Our four-legged friend only got the prediction “correct” about 40% of the time – meaning you’d be lucky if you flipped a coin.
GOBBLER’S KNOB, PA — Another Groundhog Day is upon us. In case you missed it, the world famous groundhog of Punxsotoni, Phil, is calling for six more weeks of winter. But why do we trust the winter forecast to a nice plump rodent? Let’s get down and dirty.
Groundhog Day was celebrated for the first time in 1887, although it is believed that this tradition goes back even further. The second day of February was chosen because it is midway between the winter solstice in December and the vernal equinox in March. German immigrants believed that a sunny February 2nd, known to them as “The Holiday”, meant 40 more days of ice and snow.
So that there is no disagreement about whether it is a sunny day or not, it is up to small mammals to decide – that is, whether they can see their shadows or not.
Fast forward nearly 140 years, and Punxsotaoni Phil has built quite a track record for himself. But it’s not perfect. In fact, far from it. Our four-legged friend only got the prediction “correct” about 40% of the time – meaning you’d be lucky if you flipped a coin.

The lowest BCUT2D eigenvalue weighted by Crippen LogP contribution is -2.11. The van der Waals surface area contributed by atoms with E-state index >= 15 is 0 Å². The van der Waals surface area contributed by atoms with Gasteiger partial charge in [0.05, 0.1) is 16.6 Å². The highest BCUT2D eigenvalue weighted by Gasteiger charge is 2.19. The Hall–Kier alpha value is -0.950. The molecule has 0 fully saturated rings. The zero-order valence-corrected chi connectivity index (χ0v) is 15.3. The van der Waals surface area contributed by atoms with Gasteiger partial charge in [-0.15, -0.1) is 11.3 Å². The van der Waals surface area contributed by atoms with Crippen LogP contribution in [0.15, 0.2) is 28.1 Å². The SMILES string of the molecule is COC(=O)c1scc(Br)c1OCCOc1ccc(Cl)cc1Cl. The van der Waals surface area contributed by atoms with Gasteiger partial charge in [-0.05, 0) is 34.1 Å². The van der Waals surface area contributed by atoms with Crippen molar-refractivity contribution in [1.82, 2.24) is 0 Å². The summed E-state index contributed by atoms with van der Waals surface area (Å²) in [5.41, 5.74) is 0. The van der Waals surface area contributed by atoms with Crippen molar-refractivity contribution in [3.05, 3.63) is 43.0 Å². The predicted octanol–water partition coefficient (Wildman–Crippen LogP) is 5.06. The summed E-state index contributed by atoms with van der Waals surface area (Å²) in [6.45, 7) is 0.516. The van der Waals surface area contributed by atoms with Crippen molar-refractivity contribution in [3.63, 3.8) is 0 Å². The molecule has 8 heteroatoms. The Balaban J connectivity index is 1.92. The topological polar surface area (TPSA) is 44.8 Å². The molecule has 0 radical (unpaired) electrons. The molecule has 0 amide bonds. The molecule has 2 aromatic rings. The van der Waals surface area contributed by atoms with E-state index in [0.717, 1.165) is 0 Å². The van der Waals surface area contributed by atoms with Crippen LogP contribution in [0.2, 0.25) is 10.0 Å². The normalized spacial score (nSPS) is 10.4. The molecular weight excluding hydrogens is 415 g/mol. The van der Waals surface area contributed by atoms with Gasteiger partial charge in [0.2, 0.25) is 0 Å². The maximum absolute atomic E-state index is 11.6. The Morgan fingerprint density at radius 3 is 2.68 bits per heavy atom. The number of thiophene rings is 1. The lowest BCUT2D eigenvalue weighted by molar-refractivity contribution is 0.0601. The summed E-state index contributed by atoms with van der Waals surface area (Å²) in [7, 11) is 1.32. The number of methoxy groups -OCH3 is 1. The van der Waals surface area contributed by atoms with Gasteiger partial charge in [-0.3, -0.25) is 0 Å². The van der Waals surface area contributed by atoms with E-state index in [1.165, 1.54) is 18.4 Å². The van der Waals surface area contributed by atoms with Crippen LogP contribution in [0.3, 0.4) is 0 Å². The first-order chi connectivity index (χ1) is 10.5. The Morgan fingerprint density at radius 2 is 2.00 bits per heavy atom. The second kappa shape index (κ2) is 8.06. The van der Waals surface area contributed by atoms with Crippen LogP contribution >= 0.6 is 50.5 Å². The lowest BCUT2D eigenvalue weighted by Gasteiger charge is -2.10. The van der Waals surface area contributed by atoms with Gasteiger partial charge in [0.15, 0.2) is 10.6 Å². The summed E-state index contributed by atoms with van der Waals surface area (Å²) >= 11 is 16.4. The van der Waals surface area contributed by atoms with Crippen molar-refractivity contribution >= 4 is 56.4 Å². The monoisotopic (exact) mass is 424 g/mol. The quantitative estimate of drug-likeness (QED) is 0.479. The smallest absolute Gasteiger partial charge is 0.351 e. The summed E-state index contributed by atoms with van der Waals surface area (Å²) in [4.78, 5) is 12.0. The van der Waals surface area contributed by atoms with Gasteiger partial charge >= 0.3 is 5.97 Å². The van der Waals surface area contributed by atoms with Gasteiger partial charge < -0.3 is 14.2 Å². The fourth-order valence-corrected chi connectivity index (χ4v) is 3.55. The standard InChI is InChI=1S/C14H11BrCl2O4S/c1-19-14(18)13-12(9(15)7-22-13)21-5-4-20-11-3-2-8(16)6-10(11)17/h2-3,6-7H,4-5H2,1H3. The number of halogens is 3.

In addition, animal welfare groups have raised questions about the practice. They claim the tradition interrupts hibernation cycles and scares groundhogs away. Many of them are kept in enclosures throughout the year, which prevents them from burrowing and creating a natural home.
So…unfortunately, our friend Phil can’t be trusted to give you your weather forecast. Instead, put your faith in your favorite mammal meteorologists here at WCCB!
How accurate is Phil Punxsuthony?
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